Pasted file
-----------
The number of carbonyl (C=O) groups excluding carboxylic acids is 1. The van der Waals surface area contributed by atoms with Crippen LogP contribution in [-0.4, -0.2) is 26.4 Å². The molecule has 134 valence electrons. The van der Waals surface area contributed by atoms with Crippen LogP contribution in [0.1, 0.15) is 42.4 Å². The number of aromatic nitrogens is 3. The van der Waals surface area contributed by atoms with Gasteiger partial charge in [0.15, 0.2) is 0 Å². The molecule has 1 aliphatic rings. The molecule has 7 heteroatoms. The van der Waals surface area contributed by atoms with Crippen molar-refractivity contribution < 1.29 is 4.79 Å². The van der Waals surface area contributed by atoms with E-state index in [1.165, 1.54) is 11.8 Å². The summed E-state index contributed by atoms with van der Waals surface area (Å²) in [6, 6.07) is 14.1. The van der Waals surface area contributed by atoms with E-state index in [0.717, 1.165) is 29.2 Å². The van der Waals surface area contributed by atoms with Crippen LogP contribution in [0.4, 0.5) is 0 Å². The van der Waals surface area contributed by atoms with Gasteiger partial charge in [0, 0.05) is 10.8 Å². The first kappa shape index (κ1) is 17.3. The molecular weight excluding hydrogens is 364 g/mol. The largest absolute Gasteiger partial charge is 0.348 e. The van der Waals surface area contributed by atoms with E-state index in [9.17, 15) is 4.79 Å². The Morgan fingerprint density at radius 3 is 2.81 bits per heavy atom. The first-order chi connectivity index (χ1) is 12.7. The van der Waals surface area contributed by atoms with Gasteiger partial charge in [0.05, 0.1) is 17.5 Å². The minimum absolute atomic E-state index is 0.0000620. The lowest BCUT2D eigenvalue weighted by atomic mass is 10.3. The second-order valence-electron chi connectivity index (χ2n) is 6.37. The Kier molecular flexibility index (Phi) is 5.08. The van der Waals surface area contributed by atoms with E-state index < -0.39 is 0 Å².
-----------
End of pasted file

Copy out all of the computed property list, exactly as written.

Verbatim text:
The number of carbonyl (C=O) groups excluding carboxylic acids is 1. The van der Waals surface area contributed by atoms with Crippen LogP contribution in [-0.4, -0.2) is 26.4 Å². The molecule has 134 valence electrons. The van der Waals surface area contributed by atoms with Crippen LogP contribution in [0.1, 0.15) is 42.4 Å². The number of aromatic nitrogens is 3. The van der Waals surface area contributed by atoms with Gasteiger partial charge in [0.15, 0.2) is 0 Å². The molecule has 1 aliphatic rings. The molecule has 7 heteroatoms. The van der Waals surface area contributed by atoms with Crippen molar-refractivity contribution < 1.29 is 4.79 Å². The van der Waals surface area contributed by atoms with E-state index in [1.165, 1.54) is 11.8 Å². The summed E-state index contributed by atoms with van der Waals surface area (Å²) in [6, 6.07) is 14.1. The van der Waals surface area contributed by atoms with E-state index in [0.717, 1.165) is 29.2 Å². The van der Waals surface area contributed by atoms with Crippen LogP contribution in [0.4, 0.5) is 0 Å². The van der Waals surface area contributed by atoms with Gasteiger partial charge in [0, 0.05) is 10.8 Å². The first kappa shape index (κ1) is 17.3. The molecular weight excluding hydrogens is 364 g/mol. The largest absolute Gasteiger partial charge is 0.348 e. The van der Waals surface area contributed by atoms with E-state index in [9.17, 15) is 4.79 Å². The Morgan fingerprint density at radius 3 is 2.81 bits per heavy atom. The first-order chi connectivity index (χ1) is 12.7. The van der Waals surface area contributed by atoms with Gasteiger partial charge in [0.05, 0.1) is 17.5 Å². The minimum absolute atomic E-state index is 0.0000620. The lowest BCUT2D eigenvalue weighted by atomic mass is 10.3. The second-order valence-electron chi connectivity index (χ2n) is 6.37. The Kier molecular flexibility index (Phi) is 5.08. The van der Waals surface area contributed by atoms with E-state index < -0.39 is 0 Å².